Vietnam court sentences Malaysian to 7 years for credit card fraud

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An appeal trial in Ho Chi Minh City on February 27 resulted in a Malaysian man's jail sentence being increased from four to seven years for using fake credit cards to buy luxury goods.

The Supreme People's Court, following prosecutors' appeal, said Giam Wei Lun, 28, had committed an "especially serious" act by using so many fake credit cards more than 20 in order to steal goods with an estimated value of VND300 million (US$14,400).

It said the punishment handed down by the original court was not harsh enough, news website VnExpress reported.

The indictment said Lun joined the scam in December 2011, when he met several Malaysians at a gambling den in Hanoi and agreed to use fake credit cards to buy luxury items in Hanoi and Ho Chi Minh City and receive commissions after turning the goods over to the syndicate. Lun had arrived in Vietnam as a tourist one month earlier.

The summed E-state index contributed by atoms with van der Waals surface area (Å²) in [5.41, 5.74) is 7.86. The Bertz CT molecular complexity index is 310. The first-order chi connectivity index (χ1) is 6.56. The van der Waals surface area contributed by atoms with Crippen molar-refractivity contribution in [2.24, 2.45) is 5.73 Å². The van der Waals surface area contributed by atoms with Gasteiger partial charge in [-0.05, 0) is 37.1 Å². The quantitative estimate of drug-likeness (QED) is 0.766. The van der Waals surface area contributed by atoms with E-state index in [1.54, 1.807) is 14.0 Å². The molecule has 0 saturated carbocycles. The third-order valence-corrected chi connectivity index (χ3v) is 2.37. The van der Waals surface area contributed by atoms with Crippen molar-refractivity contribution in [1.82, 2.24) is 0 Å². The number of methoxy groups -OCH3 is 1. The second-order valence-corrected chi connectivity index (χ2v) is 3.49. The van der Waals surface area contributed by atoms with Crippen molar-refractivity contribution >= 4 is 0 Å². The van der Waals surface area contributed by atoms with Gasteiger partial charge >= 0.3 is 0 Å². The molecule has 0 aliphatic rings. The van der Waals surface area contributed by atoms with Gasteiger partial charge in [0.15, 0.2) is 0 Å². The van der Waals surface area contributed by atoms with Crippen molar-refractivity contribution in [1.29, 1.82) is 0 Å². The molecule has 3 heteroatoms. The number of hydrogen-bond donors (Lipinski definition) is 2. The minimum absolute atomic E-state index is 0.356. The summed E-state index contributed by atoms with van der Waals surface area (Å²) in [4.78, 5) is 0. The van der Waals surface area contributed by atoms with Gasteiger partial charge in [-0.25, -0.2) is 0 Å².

He and another member in the gang managed to buy an iPhone 4S, an iPad, and three Gucci bags in Hanoi using the fake cards, and he alone was able to purchase three iPhone 4S, 9 iPads and a tablet bag in Ho Chi Minh City, not to mention several failed attempts when the cards did not work.

But Lun had only managed to participate in the scam for several days when on December 12 a clerk at an electronics shop in Ho Chi Minh City suspected the card he was using of being a fake. While his associates managed to flee with the products, Lun ended up being apprehended by the shop's security guards.

He was initially sentenced to four years in jail by the city People's Court last November, after being convicted of "using fake papers that have monetary value."

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